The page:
• Nyanzi S. Porno, peers and pleasure: pertinent sources of sexuality education for adolescents in sub-Saharan Africa Sexuality in Africa Magazine vol 1, issue 2, December 2004, pp 13-14.
  • Nyanzi S., Nyanzi-Wakholi B. “Its more than cash!” Debunking myths about ‘sugar-daddy’ relationships in Africa Sexual Health Exchange vol 3-4, December 2004, pp 8-9.
  • Nyanzi S., Nyanzi B., Kalina B., Pool R. Mobility, sexual networks and exchange dynamics of Bodaboda men in south western Uganda Culture, Health and Sexuality 2004, vol 6, no 3, pp 239-254.
  • Nyanzi S. Widowhood, land wrangles and social stigma in the face of HIV/AIDS in south-western Uganda Organisation for Social Science Research in Eastern and Southern Africa Newsletter 2004, vol 1, no 1, pp 18-25.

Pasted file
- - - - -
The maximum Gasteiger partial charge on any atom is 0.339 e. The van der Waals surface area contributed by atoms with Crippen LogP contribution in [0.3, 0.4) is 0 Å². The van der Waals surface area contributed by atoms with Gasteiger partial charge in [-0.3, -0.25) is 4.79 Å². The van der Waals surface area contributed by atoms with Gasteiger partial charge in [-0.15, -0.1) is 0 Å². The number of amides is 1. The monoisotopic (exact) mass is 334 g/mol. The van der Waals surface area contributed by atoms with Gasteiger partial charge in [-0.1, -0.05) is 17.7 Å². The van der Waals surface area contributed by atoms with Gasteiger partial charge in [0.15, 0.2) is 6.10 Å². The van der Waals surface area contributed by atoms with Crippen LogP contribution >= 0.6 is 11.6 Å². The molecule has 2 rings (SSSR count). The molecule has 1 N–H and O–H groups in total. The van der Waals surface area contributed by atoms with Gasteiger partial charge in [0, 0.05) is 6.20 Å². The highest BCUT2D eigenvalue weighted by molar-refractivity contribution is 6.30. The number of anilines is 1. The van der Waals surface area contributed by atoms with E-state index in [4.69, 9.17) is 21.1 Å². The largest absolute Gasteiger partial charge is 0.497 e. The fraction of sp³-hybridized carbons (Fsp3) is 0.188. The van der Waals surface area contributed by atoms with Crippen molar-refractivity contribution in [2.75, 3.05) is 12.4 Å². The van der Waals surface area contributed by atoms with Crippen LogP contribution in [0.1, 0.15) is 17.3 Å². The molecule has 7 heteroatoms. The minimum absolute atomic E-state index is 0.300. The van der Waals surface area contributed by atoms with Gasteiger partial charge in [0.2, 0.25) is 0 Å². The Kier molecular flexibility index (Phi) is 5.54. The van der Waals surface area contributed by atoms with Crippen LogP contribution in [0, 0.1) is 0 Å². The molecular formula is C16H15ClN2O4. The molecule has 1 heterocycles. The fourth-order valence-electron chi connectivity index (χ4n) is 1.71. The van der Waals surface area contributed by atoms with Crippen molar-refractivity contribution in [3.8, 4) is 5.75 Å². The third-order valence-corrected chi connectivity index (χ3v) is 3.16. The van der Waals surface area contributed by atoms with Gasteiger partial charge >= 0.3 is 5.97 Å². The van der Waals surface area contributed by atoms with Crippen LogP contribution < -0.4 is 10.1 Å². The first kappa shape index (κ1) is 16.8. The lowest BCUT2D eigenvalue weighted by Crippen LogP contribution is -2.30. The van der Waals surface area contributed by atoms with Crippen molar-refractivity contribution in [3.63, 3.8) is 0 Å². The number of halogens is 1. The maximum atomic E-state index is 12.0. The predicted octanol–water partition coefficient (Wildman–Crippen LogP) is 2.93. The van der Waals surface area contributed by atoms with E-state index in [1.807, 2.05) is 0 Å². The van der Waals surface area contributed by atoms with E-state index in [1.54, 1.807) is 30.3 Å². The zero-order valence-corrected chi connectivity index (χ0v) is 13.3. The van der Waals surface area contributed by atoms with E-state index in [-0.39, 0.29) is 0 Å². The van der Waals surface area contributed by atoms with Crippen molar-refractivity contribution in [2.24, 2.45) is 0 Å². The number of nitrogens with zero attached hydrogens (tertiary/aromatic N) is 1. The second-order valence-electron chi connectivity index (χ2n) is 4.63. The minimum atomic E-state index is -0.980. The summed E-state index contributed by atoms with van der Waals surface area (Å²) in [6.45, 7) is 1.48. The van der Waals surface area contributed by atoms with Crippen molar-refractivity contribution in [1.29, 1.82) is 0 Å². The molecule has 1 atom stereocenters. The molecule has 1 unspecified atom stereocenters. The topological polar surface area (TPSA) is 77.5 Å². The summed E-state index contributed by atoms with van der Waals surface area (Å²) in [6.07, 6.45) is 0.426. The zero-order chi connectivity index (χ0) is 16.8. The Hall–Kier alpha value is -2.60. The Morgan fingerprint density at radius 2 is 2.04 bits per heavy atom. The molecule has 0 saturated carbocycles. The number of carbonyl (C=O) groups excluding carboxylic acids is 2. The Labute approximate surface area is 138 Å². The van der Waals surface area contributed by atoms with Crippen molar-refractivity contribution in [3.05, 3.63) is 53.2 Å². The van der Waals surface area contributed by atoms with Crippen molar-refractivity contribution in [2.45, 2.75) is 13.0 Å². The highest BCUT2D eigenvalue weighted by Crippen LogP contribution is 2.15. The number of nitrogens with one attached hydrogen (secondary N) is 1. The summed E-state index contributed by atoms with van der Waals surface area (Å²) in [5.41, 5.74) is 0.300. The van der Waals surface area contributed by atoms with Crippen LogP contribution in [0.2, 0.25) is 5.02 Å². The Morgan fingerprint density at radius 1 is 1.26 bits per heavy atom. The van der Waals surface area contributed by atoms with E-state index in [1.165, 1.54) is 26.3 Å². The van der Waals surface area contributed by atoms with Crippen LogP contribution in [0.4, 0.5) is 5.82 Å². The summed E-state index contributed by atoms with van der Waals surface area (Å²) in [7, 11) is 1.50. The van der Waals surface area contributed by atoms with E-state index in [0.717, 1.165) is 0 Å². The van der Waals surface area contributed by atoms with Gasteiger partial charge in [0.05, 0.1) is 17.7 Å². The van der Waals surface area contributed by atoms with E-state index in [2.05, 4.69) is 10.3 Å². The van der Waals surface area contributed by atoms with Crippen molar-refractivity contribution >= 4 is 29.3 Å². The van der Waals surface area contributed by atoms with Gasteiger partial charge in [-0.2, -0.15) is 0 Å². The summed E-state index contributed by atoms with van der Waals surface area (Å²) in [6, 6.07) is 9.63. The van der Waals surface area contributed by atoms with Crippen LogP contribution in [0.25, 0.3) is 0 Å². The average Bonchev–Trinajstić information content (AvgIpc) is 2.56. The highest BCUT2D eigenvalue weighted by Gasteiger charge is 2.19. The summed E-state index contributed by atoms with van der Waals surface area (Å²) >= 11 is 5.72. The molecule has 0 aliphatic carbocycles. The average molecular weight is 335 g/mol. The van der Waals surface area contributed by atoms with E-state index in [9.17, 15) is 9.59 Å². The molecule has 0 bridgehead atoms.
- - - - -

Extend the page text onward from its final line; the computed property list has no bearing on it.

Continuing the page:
• Nyanzi S., Nyanzi B., Kalina B., Nabaggala J. Health and development needs of urban market women: the case of Masaka district - Uganda Urban Health and Development Bulletin vol 16, no 3, December 2003, pp 79-86.
  • Nyanzi S. The role of faith healing in an HIV high-risk area: a case study of Balokole churches in Masaka district, Uganda Council for the Development of Social Science Research in Africa Bulletin, 2003 Special Issue, nos 2,3,4 pp 89-91
  • Nyanzi S., Nyanzi B. Rural wives with urban husbands: migration, employment and sexuality in south western Uganda Urban health and Development Bulletin, vol 16, no 1&2, March and June 2003, pp 79-86.
  • Pool R., Nyanzi S., Whitworth J. Curbing mother to child transmission: testing pregnant women for HIV ID21 Health: Communicating development research, May 19, 2003.